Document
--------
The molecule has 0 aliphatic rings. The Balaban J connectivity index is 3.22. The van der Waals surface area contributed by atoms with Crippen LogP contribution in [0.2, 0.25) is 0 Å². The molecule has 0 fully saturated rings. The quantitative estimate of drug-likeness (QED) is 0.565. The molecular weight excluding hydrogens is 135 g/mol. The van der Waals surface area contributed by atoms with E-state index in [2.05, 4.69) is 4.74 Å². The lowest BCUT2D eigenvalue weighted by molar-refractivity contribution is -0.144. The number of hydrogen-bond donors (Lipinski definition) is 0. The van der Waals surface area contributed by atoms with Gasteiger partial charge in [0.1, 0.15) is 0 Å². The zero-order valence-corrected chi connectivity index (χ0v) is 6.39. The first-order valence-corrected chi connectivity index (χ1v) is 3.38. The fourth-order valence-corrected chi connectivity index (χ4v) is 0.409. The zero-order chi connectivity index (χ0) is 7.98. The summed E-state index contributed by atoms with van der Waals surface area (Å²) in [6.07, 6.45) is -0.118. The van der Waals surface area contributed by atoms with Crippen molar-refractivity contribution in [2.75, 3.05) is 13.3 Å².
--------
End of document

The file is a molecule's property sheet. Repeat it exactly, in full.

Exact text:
The molecule has 0 aliphatic rings. The Balaban J connectivity index is 3.22. The van der Waals surface area contributed by atoms with Crippen LogP contribution in [0.2, 0.25) is 0 Å². The molecule has 0 fully saturated rings. The quantitative estimate of drug-likeness (QED) is 0.565. The molecular weight excluding hydrogens is 135 g/mol. The van der Waals surface area contributed by atoms with E-state index in [2.05, 4.69) is 4.74 Å². The lowest BCUT2D eigenvalue weighted by molar-refractivity contribution is -0.144. The number of hydrogen-bond donors (Lipinski definition) is 0. The van der Waals surface area contributed by atoms with Gasteiger partial charge in [0.1, 0.15) is 0 Å². The zero-order valence-corrected chi connectivity index (χ0v) is 6.39. The first-order valence-corrected chi connectivity index (χ1v) is 3.38. The fourth-order valence-corrected chi connectivity index (χ4v) is 0.409. The zero-order chi connectivity index (χ0) is 7.98. The summed E-state index contributed by atoms with van der Waals surface area (Å²) in [6.07, 6.45) is -0.118. The van der Waals surface area contributed by atoms with Crippen molar-refractivity contribution in [2.75, 3.05) is 13.3 Å².